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'Where the mind is without fear and the head is held high...' these lines from Nobel Laureate Rabindranath Tagore's poem marked an apt beginning to Transforming Our Way of Living: Remembering 26/11, an event commemorating the third anniversary of the 26/11 terror strikes in Mumbai.
Images of family members of the victims reciting prayers, which flashed across screens at Mumbai's National Centre for Performing Arts' Tata Auditorium, set a sombre tone.
Kia Scherr, who lost her husband Alan and 13-year-old daughter Naomi in the attack, read out a poem, My Mumbai Story In Haiku, recounting the tragedy.
She bore no malice to anyone, Scherr told the audience, adding that she wanted people "to rise from the ashes of darkness to the light of love".
Julio Ribeiro, former Mumbai police commissioner and chairman of the Public Concern for Governance Trust, began his address by explaining the nexus between corruption and terrorism.
'People ask why is the PCGT involved in this commemoration event? What is the co-relation between commemorating 26/11 and corruption? If governance improves and corruption is reduced, the police force will be much more professional,' he explained.
"People say the police will become better if we acquire weapons. Weapons are not going to solve the problem of terrorism. An attack like 26/11 was a fidayeen attack and can be countered by good information, which was there, but not properly disseminated. Police reforms will take place only by reducing politicisation and this is what people must understand. It is the mindset that needs to change,' he added.
Another speaker, Vallabh Bhansali, an investment banker, stated that an apt expression to describe the 26/11 carnage was "madness".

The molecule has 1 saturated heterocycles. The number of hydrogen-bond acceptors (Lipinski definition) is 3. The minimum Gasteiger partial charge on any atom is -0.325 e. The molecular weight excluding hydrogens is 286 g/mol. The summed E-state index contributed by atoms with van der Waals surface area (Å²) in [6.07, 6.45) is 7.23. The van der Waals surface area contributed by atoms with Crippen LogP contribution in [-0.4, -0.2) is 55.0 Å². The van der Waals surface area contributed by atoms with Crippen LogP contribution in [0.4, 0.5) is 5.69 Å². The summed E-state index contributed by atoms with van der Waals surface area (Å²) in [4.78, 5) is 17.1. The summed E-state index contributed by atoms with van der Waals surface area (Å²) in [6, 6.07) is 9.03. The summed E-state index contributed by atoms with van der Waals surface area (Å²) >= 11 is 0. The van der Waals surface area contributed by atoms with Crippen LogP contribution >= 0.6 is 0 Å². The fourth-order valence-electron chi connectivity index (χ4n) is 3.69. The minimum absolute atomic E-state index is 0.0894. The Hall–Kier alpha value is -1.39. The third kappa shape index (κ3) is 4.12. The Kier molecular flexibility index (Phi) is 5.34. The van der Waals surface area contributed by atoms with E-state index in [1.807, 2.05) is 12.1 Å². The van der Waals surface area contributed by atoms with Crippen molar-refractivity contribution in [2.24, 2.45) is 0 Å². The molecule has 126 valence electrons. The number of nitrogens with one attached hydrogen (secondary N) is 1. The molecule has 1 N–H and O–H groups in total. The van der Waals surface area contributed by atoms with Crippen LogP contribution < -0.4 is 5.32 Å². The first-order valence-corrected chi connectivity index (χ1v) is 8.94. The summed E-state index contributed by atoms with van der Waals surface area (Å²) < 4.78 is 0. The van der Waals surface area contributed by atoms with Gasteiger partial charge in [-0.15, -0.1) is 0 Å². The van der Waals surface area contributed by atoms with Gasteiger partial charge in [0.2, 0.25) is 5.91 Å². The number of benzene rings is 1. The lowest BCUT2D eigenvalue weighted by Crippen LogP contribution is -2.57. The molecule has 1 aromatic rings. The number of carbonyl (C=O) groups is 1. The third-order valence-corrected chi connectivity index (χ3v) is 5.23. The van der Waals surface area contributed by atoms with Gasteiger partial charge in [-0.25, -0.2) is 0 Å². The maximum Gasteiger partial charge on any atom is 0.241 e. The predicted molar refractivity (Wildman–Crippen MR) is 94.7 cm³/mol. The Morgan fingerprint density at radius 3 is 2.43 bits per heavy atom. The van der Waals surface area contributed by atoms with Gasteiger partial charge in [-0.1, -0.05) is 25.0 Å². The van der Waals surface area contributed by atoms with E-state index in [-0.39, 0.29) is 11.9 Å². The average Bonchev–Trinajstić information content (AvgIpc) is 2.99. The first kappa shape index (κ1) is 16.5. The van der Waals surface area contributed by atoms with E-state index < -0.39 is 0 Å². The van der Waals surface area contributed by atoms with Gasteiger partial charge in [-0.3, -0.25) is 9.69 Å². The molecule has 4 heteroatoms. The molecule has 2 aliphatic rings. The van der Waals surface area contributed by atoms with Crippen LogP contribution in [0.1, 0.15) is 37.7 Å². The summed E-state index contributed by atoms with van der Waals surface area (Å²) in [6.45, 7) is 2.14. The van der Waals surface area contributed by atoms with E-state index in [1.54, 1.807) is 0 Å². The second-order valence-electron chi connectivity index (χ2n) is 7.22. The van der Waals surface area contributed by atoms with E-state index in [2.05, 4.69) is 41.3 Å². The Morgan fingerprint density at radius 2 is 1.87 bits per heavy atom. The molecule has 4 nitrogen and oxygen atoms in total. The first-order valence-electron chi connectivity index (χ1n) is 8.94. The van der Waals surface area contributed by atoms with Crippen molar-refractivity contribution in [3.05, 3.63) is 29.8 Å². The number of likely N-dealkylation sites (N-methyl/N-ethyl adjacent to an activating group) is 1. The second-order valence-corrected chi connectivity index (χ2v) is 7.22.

"It was sheer madness. As a businessman, I have wondered about this madness and obsessive-ness, whether it is success or growth or the methods to achieve success," he said.
"In the 1993 riots, 26/11 and the recent bomb blasts in Mumbai, somewhere the hand of money played an important part. We need to pause to think about the madness within us. When growth gives way to purpose, we can make a great difference," he said.
Kumar Ketkar, chief editor of Marathi daily Loksatta, explained how the media, which was criticised for its coverage of the attacks, can play an important part in transforming lives.
He said, "The media can be a huge asset as well as a threat to society. It is a double-edged weapon. We have to blunt one side of the weapon and sharpen the other."
A short film with recorded messages from Kavita Karkare, wife of slain Mumbai Anti Terrorist Squad chief Hemant Karkare, and family members of other 26/11 victims was screened.
Karkare spoke about how meditation had helped her cope with grief. Another victim, a flower seller whose husband died of bullet injuries, said her mission in life now was to educate her children.
Narayan Varma, co-coordinator of the event and joint managing trustee of PCGT, told rediff.com, "The theme of the event is how to take the exercise of securing Mumbai forward. We want to ensure that citizens are secure and safety is established."
S J Parekh, chairman of United Shippers, who lost his son Sunil and daughter-in-law Reshma in the attack on the Oberoi-Trident Hotel, said he was taking his life forward because of his two grandchildren.
"The pain in my heart will always remain, but the sad part is that the government is sleeping and doing nothing to avoid such incidents. That is why we are trying to keep the movement alive so that the government gets out of its slumber and others do not have to face the situation we are in," he said.
Reshma's mother Rama Parekh also echoed the same sentiments.
Scherr, who co-founded the US-based non-profit organisation 'One Life Alliance' on the first anniversary of the attack, had a different take on people complaining about government apathy.
She quoted Mahatma Gandhi and said, "Be the change you wish to see in the world," adding, "Through satyagraha and searching your soul, we can find ways to build our inner strength and gradually increase the outer strength to build bridges between people and avoid violence."
Many of those who attended the event had lost their loved ones. Many others had come to express their solidarity with the cause and pay their respects.
Nalini Narsee, whose son had a narrow escape during the 9/11 attacks in New York, wanted to be there for victims of similar terror attacks.
Shweta Vakil, who runs a charity, said she was "disappointed to see few youngsters" at the event, adding that young people should come out in large numbers and express their support for such initiatives.